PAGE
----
money supply which then fuels more inflation in the economy. Governments also join in and encourage inflation, as it allows them to spend more and let inflation deal with their deficits.
But there comes a point when this inflation gets too far away from the underlying trend or there is a change in the population demand curve, as we starting to see now.
Historically we’ve then experienced some form of deflationary shock when prices have collapsed by about a half in a space of 5 years or so. Thereafter has followed a bounce back in prices but they never reach new highs. Over time prices then gradually decline as technology and productivity improvements reduce the costs of production.
Year of living dangerously: Is 2015 a turning point for inflation?
So how do you best invest for the long-term in this climate?
Short-term, governments have a strong incentive to keep inflation growing as long as they can against these demographic headwinds. It helps reduce the value of their escalating debts.
To this end, they have and will continue to encourage their central bankers to print money and will keep interest rates low. This will favour assets such as shares and property. On the flipside, all forms of cash savings and bonds will be gradually eroded by the combination of very low yields and the inflation rate that governments manage to create.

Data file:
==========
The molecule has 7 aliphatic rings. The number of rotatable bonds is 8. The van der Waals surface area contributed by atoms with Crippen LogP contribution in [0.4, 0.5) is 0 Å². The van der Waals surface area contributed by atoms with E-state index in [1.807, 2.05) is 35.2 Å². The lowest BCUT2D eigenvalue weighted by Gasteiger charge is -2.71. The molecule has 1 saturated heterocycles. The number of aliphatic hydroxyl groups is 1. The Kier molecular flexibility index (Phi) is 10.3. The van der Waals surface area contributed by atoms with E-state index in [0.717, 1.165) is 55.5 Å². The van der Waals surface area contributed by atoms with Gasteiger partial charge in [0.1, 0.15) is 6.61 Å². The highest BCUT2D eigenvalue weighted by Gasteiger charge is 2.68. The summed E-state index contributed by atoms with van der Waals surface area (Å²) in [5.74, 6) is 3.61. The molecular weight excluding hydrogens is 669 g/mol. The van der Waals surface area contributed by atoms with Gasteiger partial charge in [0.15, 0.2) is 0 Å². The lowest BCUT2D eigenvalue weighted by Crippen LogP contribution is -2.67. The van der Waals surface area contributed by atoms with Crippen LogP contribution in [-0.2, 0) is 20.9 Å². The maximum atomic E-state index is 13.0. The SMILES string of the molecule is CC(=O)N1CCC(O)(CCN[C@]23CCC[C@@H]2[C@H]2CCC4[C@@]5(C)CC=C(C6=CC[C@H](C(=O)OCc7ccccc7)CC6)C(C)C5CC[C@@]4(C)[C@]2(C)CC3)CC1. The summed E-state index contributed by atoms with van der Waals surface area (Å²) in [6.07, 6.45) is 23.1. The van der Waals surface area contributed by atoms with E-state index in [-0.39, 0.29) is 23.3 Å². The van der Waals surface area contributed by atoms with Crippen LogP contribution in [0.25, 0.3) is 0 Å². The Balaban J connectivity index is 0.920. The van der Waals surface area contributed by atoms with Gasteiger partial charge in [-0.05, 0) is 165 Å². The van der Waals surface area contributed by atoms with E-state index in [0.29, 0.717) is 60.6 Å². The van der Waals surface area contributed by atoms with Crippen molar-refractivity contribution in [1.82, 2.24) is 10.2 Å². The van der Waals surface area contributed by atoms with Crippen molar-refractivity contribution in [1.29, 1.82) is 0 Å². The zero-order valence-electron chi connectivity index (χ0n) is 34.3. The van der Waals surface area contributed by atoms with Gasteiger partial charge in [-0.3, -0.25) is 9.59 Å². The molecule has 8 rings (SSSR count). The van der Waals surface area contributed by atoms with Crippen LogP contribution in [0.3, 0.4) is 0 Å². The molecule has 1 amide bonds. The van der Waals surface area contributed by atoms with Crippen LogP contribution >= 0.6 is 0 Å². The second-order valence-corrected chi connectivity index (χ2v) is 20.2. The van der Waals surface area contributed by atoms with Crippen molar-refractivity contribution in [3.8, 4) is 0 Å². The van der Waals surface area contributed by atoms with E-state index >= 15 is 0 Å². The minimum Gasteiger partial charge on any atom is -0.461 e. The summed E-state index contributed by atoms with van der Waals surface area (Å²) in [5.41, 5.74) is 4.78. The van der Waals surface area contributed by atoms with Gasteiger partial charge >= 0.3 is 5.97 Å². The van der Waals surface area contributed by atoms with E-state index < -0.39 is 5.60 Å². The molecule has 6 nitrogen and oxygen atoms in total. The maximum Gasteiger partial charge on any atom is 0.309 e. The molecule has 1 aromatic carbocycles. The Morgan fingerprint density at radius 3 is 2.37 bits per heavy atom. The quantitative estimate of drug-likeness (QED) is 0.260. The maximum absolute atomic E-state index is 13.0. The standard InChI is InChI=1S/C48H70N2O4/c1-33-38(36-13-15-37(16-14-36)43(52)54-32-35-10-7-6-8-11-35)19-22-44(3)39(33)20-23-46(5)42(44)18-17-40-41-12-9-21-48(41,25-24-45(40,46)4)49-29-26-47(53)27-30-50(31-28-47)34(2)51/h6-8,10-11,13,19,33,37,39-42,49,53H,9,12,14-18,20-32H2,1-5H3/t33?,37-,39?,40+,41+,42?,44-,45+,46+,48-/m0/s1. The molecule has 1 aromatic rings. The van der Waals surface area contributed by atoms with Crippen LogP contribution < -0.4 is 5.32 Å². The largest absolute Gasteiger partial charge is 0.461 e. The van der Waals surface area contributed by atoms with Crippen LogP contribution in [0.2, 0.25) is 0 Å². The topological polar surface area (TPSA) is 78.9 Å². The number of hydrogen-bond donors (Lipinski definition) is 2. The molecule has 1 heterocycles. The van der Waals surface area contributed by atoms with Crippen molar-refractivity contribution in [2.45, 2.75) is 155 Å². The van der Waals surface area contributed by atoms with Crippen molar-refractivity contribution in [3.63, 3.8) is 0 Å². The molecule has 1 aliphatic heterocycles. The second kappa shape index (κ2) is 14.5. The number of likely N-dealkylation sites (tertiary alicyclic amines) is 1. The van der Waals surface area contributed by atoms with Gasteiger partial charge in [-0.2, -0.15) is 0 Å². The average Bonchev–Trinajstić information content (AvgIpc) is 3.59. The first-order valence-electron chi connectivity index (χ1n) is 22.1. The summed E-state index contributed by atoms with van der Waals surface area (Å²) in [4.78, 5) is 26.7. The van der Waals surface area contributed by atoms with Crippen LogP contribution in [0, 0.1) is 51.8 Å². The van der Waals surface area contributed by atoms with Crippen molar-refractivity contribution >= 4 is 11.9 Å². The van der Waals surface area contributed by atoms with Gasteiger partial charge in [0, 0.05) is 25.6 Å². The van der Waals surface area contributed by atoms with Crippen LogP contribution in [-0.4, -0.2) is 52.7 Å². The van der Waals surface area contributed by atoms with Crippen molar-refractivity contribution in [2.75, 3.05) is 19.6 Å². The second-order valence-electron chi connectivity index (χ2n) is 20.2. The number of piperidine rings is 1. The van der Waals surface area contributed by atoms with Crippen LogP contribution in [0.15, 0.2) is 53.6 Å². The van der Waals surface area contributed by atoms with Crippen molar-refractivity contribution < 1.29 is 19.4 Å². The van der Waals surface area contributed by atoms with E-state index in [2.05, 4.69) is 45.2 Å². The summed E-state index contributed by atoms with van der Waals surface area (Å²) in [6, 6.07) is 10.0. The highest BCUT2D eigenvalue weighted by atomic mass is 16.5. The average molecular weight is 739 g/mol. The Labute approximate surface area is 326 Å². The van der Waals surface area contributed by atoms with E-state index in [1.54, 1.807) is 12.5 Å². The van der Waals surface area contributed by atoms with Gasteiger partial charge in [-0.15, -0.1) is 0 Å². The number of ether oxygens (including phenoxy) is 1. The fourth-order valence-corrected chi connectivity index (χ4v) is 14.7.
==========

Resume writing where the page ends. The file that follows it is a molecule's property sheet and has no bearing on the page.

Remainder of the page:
However all that will change when we enter the transition period and the inflation trend actually changes. It is impossible to predict exactly what will cause this to happen and when but a likely candidate could well be a bond market crisis.
Transition: Which assets are best as the inflation cycle turns?
At some point the ever increasing level of worldwide government debt will inevitably collapse and with it destroy a large portion of wealth not only in that area but in nearly all financial assets due to domino effects. The reduced the money supply will impact consumer prices, as will lower velocity of money as fear spreads.
During this brief turbulent period, the key asset to hold might be gold. Digital currencies may well come to the fore, if they have credibly established themselves by then. Holding cash might also be a good idea, but it is an easy target for governments.
The world will be different after the trauma of the transition. It would return to some form or normality. There may well be some growth in shares and housing, but it may probably be limited to genuine supply and demand effects.
The main return from holding shares will revert to be dividends of maybe 3 per cent. However in a world of average inflation of -1 per cent, that would still be a net return of 4 per cent, not far off historical levels.
Therefore investing for the long-term over the coming decades is going to be a challenge, but not an impossible one if you understand the bigger picture.
Pete Comley’s book Inflation Matters: Inflationary Wave Theory, its impact on inflation past and present … and the deflation yet to come is available in Kindle format and in hardback from Amazon.
Y ou can download a free Lite version of it featuring key chapters at: inflationmatters.com/thisismoney .